BY ANTHONY KAGIRI
I begin this blog by asking you to observe a minute’s silence for the six people who lost their lives at Uhuru Park last Sunday.
Among those killed was eight year-old Bravo Ingesi.
The lad had innocently joined a prayer crusade that also included a campaign against the Proposed Constitution.
At the All Saints Cathedral in Nairobi on Thursday, family, relatives, friends and church leaders congregated to pray for the departed Kenyans. As Bravo’s mum and relatives of other victims talked of their sorrow, they touched my heart.
The story of Bravo particularly moved me. He was a boy who at the tender age of eight carried the hope of his family. His mother had hoped that the youngster she has brought up amid financial challenges would liberate her family from poverty.
The stories of three victims were similar. They literally presented hope for their families but these were brutally cut short.
Sitting at the service, I hoped this marked the last time I had to listen to this type of heart-rending stories. In case we’ve forgotten, it’s just over two years since we lost over 1,000 Kenyans in the post election violence. Thousands more displaced at the time are still living in tents in camps.
Ethnic fighting has been a painful hallmark of the elections of 1992, 1997 and 2002. The referendum campaigns of 2005 also saw ethnic dimensions that reared their ugly head soon after the disputed 2007 polls.
The motive of last Sunday’s blast remains a mystery to all of us including the security organs but the fact that it took place in a charged campaign period opens it up to speculation. It cannot be ruled out that it could have everything to do with the Constitution debate.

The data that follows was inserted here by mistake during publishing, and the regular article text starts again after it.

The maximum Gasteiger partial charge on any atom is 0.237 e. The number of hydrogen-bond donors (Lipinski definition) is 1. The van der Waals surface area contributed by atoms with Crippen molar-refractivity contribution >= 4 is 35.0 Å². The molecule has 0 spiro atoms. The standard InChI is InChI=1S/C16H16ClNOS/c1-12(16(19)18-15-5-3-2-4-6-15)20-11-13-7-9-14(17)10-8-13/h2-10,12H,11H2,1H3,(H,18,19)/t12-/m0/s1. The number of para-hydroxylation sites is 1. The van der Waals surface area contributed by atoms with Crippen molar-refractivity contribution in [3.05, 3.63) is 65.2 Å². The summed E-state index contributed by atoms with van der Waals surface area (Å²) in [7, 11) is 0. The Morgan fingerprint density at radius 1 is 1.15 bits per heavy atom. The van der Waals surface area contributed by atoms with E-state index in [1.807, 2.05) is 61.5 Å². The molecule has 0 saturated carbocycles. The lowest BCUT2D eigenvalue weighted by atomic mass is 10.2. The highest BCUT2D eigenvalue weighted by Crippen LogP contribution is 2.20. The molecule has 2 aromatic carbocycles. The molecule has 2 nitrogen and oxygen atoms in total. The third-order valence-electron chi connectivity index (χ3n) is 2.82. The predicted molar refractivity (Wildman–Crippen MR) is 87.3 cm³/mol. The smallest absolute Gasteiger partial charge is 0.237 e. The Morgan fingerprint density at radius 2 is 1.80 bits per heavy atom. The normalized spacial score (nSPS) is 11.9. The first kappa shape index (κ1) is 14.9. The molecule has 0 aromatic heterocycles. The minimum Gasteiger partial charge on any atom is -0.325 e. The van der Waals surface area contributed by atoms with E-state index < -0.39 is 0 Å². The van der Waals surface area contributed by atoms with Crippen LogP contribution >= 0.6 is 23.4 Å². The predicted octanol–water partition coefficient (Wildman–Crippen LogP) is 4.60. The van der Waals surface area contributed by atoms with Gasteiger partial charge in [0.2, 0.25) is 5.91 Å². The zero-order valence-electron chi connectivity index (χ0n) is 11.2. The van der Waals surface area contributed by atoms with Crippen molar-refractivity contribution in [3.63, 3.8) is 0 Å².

I have said in an earlier blog that we need to seriously consider the consequences of the ongoing campaigns to the post-referendum Kenya.
I have followed closely the ongoing rallies by both the Yes and No camps and for sure this country is charged. Last Sunday’s prayer crusade at the Uhuru Park came exactly a month after the government-led Yes camp launched their campaign there. If the strength of each camp is judged by the crowds that attend, then the foes are each showing some muscle.
As we call on our police to grant us security, the tragedy behooves us to rise up above the occasion of the Constitution and remember that we are all Kenyans.
Whether Yes or No wins, we need to ensure we hold our country together. I don’t think our politicians will hold it together, but I believe in the power of the masses. I am looking for a revolution of the patriots…. Kenyans who will stand to be counted in ensuring peace prevails.
I have chosen to talk reconciliation. No more tough exchanges with those of the opposite camp. No more open judging or casting aspersions. It is time to heal this country.
My loyalty is to the land of my forefathers. I owe no allegiance to the politicians who have told me that ‘Kenya is in her constitutional moment.’ Similarly I am not obligated to my dear pastor who is standing No on moral grounds. My vote on August 4 will not be because they told me which way to vote.
Sobriety and tolerance should now embody our campaign rallies. Chest thumping and the know-it-all attitude ought to be eliminated from our rallies.
Back to the story of Bravo, his mother says every time he was upset he would sit outside the house and meditate alone. I guess our politicians and bishops could learn some wisdom; when we disagree let’s not shout at each other. Take a step backwards and contemplate the impact of your actions.